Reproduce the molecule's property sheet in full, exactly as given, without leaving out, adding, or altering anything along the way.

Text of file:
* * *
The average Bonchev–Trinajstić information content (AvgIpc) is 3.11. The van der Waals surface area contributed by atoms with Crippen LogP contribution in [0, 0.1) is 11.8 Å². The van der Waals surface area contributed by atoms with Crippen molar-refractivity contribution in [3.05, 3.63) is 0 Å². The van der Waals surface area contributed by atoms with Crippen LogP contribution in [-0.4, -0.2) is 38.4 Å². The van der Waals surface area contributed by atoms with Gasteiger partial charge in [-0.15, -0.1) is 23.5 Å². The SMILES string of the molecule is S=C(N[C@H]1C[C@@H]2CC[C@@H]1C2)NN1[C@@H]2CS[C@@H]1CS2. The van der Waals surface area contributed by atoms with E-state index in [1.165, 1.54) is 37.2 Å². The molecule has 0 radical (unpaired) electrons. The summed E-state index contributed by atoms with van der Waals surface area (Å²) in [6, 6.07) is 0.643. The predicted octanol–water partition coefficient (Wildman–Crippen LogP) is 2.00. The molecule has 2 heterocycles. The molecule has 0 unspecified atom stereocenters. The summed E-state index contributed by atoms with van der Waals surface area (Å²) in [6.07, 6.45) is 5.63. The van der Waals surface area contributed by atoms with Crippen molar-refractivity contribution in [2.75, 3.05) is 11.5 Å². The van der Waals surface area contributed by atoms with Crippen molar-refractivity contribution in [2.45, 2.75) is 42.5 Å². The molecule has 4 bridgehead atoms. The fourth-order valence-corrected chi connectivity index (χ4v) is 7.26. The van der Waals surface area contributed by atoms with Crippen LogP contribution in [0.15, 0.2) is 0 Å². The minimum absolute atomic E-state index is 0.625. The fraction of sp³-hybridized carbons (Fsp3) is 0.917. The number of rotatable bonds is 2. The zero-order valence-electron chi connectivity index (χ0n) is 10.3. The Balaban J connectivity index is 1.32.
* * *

The average Bonchev–Trinajstić information content (AvgIpc) is 3.11. The van der Waals surface area contributed by atoms with Crippen LogP contribution in [0, 0.1) is 11.8 Å². The van der Waals surface area contributed by atoms with Crippen molar-refractivity contribution in [3.05, 3.63) is 0 Å². The van der Waals surface area contributed by atoms with Crippen LogP contribution in [-0.4, -0.2) is 38.4 Å². The van der Waals surface area contributed by atoms with Gasteiger partial charge in [-0.15, -0.1) is 23.5 Å². The SMILES string of the molecule is S=C(N[C@H]1C[C@@H]2CC[C@@H]1C2)NN1[C@@H]2CS[C@@H]1CS2. The van der Waals surface area contributed by atoms with E-state index in [1.165, 1.54) is 37.2 Å². The molecule has 0 radical (unpaired) electrons. The summed E-state index contributed by atoms with van der Waals surface area (Å²) in [6, 6.07) is 0.643. The predicted octanol–water partition coefficient (Wildman–Crippen LogP) is 2.00. The molecule has 2 heterocycles. The molecule has 0 unspecified atom stereocenters. The summed E-state index contributed by atoms with van der Waals surface area (Å²) in [6.07, 6.45) is 5.63. The van der Waals surface area contributed by atoms with Crippen molar-refractivity contribution in [2.75, 3.05) is 11.5 Å². The van der Waals surface area contributed by atoms with Crippen molar-refractivity contribution in [2.45, 2.75) is 42.5 Å². The molecule has 4 bridgehead atoms. The fourth-order valence-corrected chi connectivity index (χ4v) is 7.26. The van der Waals surface area contributed by atoms with Crippen LogP contribution in [0.15, 0.2) is 0 Å². The minimum absolute atomic E-state index is 0.625. The fraction of sp³-hybridized carbons (Fsp3) is 0.917. The number of rotatable bonds is 2. The zero-order valence-electron chi connectivity index (χ0n) is 10.3. The Balaban J connectivity index is 1.32.